NPL Site Narrative for Stauffer Chemical Co. (Tarpon Springs Plant)
STAUFFER CHEMICAL CO. (TARPON SPRINGS PLANT)
Tarpon Springs, Florida
Federal Register Notice: May 31, 1994
Stauffer Chemical Co. is located in an industrialized area between Anclote Boulevard and the Anclote River in Tarpon Springs, Pinellas County, Florida, about 1.6 miles east of the Gulf of Mexico. Stauffer purchased the 160-acre facility from Victor Chemical Works in 1960. The facility's ownership has changed several times; it is currently owned by Stauffer Management Co.
From 1950 to 1981, the facility manufactured elemental phosphorus from phosphate ore. The processed ore was shipped off-site to be used primarily for production of agricultural pesticides, food-grade phosphates, and flame retardants.
During the years of operation, a number of processing wastes were disposed of on the site. A system of seven unlined lagoons, about 600 feet from the Anclote River, received discharges of waste scrubber liquid and phosphorus water, as well as overflow from a calcium silicate slag pit. At some time, two of the lagoons were dredged, and the dredged material, composed of calcium sulfate/sulfite, calcium silicate, calcium fluoride, phosphate sand, and calcined phosphate dust, was placed in two piles approximately 40 feet from the Anclote River.
Other on-site disposal activities included the dumping of furnace dust in an isolated pond and the burial of 900 drums of calcined phosphate sand consisting of 20% elemental phosphorus. Over 500,000 tons of chemical process wastes were disposed of on the site between 1950 and 1979.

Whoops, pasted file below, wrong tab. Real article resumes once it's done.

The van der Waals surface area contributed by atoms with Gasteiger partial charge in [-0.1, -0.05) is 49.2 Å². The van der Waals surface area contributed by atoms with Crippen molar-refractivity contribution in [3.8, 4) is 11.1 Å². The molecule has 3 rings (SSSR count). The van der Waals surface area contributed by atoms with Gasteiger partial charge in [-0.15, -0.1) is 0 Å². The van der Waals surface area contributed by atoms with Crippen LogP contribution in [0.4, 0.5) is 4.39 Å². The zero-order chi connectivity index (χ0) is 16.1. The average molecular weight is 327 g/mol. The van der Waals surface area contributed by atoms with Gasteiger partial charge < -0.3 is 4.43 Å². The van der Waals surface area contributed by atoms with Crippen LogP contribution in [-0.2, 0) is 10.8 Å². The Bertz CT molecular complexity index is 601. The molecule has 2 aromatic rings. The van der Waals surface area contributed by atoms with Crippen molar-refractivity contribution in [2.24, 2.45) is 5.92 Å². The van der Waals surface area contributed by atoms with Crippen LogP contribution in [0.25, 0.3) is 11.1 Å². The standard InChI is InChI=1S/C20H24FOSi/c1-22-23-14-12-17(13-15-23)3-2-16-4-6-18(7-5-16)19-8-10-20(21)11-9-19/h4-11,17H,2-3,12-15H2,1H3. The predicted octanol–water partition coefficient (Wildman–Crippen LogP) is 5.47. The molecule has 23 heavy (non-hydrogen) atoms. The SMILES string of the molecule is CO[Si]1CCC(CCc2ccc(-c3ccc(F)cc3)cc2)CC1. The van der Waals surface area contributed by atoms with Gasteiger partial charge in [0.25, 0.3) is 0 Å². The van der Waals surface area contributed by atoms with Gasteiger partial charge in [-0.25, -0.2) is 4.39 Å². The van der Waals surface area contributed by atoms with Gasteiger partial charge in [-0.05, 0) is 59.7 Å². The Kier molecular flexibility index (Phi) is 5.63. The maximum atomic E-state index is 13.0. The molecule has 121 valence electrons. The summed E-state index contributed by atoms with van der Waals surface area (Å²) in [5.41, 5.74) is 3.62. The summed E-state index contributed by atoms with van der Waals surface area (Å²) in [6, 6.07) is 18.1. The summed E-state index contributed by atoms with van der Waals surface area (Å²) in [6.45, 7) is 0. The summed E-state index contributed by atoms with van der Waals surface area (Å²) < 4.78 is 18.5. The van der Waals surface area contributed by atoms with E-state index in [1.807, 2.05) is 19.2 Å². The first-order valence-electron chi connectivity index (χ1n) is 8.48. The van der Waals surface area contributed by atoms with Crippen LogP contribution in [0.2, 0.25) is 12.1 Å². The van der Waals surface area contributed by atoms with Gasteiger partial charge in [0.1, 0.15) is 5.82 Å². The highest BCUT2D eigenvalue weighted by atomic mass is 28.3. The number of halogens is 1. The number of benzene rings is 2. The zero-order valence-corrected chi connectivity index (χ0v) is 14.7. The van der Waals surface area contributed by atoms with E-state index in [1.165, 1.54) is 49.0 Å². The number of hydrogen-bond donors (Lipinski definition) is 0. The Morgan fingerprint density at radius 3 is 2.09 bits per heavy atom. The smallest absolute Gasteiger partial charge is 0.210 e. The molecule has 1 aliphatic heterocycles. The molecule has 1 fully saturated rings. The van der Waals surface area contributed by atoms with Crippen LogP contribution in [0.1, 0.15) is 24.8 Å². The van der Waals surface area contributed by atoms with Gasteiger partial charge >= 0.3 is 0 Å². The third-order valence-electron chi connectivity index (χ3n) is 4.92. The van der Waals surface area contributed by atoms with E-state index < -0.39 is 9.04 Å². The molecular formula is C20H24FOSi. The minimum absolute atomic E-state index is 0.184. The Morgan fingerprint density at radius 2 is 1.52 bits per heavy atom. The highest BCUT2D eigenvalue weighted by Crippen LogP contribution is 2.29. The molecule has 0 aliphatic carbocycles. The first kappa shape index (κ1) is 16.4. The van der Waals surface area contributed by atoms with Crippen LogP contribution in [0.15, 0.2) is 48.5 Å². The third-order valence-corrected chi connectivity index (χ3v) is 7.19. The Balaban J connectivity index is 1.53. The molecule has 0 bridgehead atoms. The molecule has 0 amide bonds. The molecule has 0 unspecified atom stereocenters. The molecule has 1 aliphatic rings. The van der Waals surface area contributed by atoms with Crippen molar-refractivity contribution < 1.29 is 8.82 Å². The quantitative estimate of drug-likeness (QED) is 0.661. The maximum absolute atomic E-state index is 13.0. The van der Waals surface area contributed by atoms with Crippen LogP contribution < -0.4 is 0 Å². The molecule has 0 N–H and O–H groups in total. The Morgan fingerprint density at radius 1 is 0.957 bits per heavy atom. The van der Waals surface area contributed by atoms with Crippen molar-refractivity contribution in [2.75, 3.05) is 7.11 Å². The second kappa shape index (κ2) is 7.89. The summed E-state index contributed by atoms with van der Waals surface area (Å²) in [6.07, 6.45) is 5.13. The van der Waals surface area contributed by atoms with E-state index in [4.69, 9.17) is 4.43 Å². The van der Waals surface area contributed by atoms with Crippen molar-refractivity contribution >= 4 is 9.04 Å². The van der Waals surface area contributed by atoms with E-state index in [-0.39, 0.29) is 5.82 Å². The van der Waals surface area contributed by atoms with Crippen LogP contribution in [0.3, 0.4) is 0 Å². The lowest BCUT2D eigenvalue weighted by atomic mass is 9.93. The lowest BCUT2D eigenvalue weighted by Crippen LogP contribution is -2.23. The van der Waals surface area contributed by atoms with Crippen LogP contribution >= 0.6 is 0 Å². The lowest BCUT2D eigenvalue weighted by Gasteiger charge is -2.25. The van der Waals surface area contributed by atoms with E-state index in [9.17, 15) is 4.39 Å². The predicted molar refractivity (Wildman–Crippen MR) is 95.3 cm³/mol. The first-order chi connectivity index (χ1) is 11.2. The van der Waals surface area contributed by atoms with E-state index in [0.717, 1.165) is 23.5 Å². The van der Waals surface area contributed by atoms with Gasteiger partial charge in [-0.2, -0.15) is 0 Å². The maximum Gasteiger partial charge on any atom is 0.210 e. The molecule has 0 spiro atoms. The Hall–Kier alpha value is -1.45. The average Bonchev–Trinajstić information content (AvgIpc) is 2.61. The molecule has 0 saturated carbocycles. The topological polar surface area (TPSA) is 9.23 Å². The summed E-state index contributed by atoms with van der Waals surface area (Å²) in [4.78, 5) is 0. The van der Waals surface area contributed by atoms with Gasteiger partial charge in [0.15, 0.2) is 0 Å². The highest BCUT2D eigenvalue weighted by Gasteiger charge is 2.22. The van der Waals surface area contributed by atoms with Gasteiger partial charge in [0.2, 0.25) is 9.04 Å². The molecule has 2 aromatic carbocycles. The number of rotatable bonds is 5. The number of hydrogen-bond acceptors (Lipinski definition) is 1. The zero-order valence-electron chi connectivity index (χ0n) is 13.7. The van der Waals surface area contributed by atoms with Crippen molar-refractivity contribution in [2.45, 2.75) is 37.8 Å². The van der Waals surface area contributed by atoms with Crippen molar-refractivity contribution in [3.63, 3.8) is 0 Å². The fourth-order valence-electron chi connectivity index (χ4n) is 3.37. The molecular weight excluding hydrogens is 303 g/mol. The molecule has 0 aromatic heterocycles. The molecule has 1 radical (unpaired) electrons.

The site is underlain by a surficial aquifer composed primarily of sand and the Floridan Aquifer composed of limestone. Water is reached at an average depth of 8 feet below land surface. The Floridan Aquifer is encountered at 17 to 37 feet and is approximately 100 feet thick in the area of the site.
On-site monitoring wells into both aquifers are contaminated with barium, chromium, lead, vanadium, zinc, copper, and arsenic, according to EPA tests conducted in 1988 and 1989. The 1989 tests found these metals in the on-site waste piles. An estimated 8,500 people in the Tarpon Springs area receive drinking water from 23 public wells and 3 private wells located within 4 miles of the site. Because of the depths of the aquifers, all drinking water wells within 4 miles of the site are potential targets.
EPA's 1988 and 1989 tests also detected most of the same heavy metals in the Anclote River. Surface water runoff from the facility could flow south/southwest and enter the Anclote River, which is used for fishing. From there, the Anclote River flows 1.6 miles and empties into the Gulf of Mexico. Although no surface water intakes are located along the drainage pathways of the site, numerous county parks, State parks, and beaches are present and are extensively used. In addition, several wetlands that support a number of endangered and protected species are located along the surface water pathway.
For more information about the hazardous substances identified in this narrative summary, including general information regarding the effects of exposure to these substances on human health, please see the Agency for Toxic Substances and Disease Registry (ATSDR) ToxFAQs. ATSDR ToxFAQs can be found on the Internet at ATSDR - ToxFAQs (http://www.atsdr.cdc.gov/toxfaqs/index.asp) or by telephone at 1-888-42-ATSDR or 1-888-422-8737.